Steelman: Cattle tips
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By BRUCE STEELMAN

Some parts of the state are experiencing some level of drought. Most intense is in the
Eastern part of the state. The drought covers a lot of the country and has impacted the beef industry for several years.

Late Winter-Early Spring Calving Herds
Producers should consider weaning the calf crop. There are several reasons and the primary one is the lack of availability of forage to maintain performance. The second reason is that the calves can be weaned, put on a higher quality feed and make excellent gains and do it economically compared to "running" with their dams. Weaning and feeding the calves is a big step in the "preconditioning" process and along with a health program. It will "add value" if marketed in an alliance or a feeder calf sale where a large number of "like kind" are marketed. The third is the dry cows can get along well on lower quality forage (if available) and gain both weight and condition and will experience improved reproductive performance.
Research with dams of calves weaned at 170 days of age (5 months) showed that the dams picked up 100-125 lb. over days compared those still suckling calves. This amount of weight gain could improve body condition scores (BCS) scores from 1.2 to 1.5. It takes about 82-85 lb. of gain to improve BCS score in beef cows. This might be a challenge under drought conditions.
First calf heifers will be negatively affected by the limited forage supply and may need to be fed an energy supplement in order to regain the condition lost. If the heifers were selected for increased milk production; this will create greater stress on the young females than the older, mature cows.
Open cows are a "big expense" and are "profit takers." They are expensive to maintain and produce no return unless culled and marketed. Pregnancy and culling open cows will pay more this year than ever before. Maintaining one open cow in the herd for a year will take the profit of 2.50 other cows.
Producers should be knowledgeable about the performance of the cows in their herd to make plans to cull and market cows that are less productive and have physical problems.
Due to the forage supply, let the open cows "ride". Definitely cull those cows that are likely to develop physical problems and will experience both price and performance reduction throughout their remaining life.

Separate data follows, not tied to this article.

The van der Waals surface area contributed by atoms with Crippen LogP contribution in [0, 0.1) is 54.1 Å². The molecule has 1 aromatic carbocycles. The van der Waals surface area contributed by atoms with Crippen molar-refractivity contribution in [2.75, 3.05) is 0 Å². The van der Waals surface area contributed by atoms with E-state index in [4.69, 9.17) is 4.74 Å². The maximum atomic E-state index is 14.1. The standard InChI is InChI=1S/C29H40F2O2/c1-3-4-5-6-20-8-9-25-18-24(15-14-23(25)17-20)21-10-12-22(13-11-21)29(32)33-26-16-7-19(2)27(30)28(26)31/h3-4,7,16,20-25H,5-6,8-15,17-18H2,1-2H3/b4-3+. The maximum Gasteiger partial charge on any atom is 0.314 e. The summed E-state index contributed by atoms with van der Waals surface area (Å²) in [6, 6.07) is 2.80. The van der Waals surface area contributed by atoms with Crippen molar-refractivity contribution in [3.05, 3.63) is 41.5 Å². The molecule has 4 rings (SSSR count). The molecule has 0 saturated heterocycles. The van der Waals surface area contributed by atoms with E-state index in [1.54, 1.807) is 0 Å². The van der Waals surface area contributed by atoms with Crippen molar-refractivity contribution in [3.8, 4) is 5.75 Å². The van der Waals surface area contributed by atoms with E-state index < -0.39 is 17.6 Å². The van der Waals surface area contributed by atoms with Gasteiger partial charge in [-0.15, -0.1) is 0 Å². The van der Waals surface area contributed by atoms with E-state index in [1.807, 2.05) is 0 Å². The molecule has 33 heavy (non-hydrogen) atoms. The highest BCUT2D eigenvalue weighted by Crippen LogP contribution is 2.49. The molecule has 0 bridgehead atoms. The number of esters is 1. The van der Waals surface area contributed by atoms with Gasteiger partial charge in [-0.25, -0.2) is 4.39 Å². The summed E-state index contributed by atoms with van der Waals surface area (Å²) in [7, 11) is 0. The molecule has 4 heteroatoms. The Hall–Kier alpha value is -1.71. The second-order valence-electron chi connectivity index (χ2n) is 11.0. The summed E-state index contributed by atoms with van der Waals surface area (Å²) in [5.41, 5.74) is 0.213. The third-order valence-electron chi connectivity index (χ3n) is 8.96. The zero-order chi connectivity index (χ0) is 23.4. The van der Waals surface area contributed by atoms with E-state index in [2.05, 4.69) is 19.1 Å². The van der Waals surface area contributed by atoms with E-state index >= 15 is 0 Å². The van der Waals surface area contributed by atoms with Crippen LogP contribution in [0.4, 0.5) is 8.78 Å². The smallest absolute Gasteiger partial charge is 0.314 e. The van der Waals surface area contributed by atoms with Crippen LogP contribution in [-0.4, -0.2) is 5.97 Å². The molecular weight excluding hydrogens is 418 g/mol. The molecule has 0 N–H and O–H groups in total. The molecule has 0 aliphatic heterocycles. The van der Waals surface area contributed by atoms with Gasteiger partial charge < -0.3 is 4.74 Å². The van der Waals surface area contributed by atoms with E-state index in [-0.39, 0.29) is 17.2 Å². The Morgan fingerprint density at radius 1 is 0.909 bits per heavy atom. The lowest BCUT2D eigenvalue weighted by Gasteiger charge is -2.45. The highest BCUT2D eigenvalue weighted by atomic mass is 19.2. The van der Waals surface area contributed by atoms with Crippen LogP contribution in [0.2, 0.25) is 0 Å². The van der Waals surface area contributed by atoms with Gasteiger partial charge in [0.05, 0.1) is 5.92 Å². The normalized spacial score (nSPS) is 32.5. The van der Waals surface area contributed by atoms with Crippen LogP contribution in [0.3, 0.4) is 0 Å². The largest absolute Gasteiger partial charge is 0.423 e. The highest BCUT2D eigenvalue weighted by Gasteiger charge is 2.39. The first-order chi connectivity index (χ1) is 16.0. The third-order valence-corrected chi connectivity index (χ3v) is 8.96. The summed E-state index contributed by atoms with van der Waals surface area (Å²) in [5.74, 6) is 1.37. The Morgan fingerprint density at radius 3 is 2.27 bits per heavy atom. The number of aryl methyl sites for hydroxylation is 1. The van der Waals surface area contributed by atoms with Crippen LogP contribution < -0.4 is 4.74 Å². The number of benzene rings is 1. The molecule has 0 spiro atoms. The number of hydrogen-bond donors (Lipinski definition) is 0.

A suggested procedure for culling cows follows. Cull cows that have physical problems such as feet and legs, udder and eye problems. The second tier would include open females. The third culling criteria would be those cows with poor production records. Cows with poor disposition should also be candidates for culling. These are in no order of hierarchy.

Late Fall Early-Winter Calving Herds
These cows should be dry and pregnant and have the lowest feed requirement than during any other time in their production cycle. Their nutrient needs are minimal and if forage is available they can get along well and gain both weight and body condition. They can do well on the dry pasture.
Wean calves in pens that have good fences. Lack of fencing in most cow-calf operations limit weaning. If not already completed, calves from these herds should be marketed within the next thirty days.
Are the pregnant cows in the appropriate body condition for their next calving? Mature cows should be in at least a BCS of 5 and first-calf heifers in a BCS of 6. With the current drought situation, their BCS might be lower than what is needed to ensure profitable reproductive performance in subsequent years.

Suggestions for Both Calving Groups
Then environment has been extremely hot and the forecasts are for dry and warm weather to continue. Both groups of cows will be affected by the weather.
Evaluate the potential for "stockpiling" fescue for fall and early winter grazing. Stockpiling should be done between August 15 and September 15 for fall grazing. The big factor in the success of stockpiling is adequate moisture. Do not expect plants to grow without water.
Cattle need a source of clean drinking water. Cool water aids in keeping the animal's internal temperature in a range to ensure optimum production.

 

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